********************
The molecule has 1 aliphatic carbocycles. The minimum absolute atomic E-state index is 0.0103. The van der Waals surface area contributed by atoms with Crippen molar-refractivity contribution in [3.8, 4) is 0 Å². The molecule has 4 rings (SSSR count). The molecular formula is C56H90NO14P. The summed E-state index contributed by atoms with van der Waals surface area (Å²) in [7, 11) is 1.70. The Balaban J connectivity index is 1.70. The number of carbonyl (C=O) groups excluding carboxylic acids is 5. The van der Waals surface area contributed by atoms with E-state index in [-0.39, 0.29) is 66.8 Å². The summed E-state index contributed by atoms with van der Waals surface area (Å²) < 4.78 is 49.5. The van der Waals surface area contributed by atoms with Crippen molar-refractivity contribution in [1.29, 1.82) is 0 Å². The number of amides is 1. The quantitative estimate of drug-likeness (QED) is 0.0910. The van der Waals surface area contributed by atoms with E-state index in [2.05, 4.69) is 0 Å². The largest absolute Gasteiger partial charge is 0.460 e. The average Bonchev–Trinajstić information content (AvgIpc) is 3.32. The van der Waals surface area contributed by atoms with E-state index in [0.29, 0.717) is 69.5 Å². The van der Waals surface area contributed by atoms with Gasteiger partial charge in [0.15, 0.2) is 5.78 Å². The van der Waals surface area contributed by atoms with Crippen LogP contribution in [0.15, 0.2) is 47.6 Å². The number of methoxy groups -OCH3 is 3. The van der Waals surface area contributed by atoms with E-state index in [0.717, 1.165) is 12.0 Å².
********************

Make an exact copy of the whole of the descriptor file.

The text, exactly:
The molecule has 1 aliphatic carbocycles. The minimum absolute atomic E-state index is 0.0103. The van der Waals surface area contributed by atoms with Crippen molar-refractivity contribution in [3.8, 4) is 0 Å². The molecule has 4 rings (SSSR count). The molecular formula is C56H90NO14P. The summed E-state index contributed by atoms with van der Waals surface area (Å²) in [7, 11) is 1.70. The Balaban J connectivity index is 1.70. The number of carbonyl (C=O) groups excluding carboxylic acids is 5. The van der Waals surface area contributed by atoms with E-state index in [-0.39, 0.29) is 66.8 Å². The summed E-state index contributed by atoms with van der Waals surface area (Å²) < 4.78 is 49.5. The van der Waals surface area contributed by atoms with Crippen molar-refractivity contribution in [1.29, 1.82) is 0 Å². The number of amides is 1. The quantitative estimate of drug-likeness (QED) is 0.0910. The van der Waals surface area contributed by atoms with E-state index in [2.05, 4.69) is 0 Å². The largest absolute Gasteiger partial charge is 0.460 e. The average Bonchev–Trinajstić information content (AvgIpc) is 3.32. The van der Waals surface area contributed by atoms with E-state index in [0.29, 0.717) is 69.5 Å². The van der Waals surface area contributed by atoms with Gasteiger partial charge in [0.15, 0.2) is 5.78 Å². The van der Waals surface area contributed by atoms with Crippen LogP contribution in [0.15, 0.2) is 47.6 Å². The number of methoxy groups -OCH3 is 3. The van der Waals surface area contributed by atoms with E-state index in [0.717, 1.165) is 12.0 Å².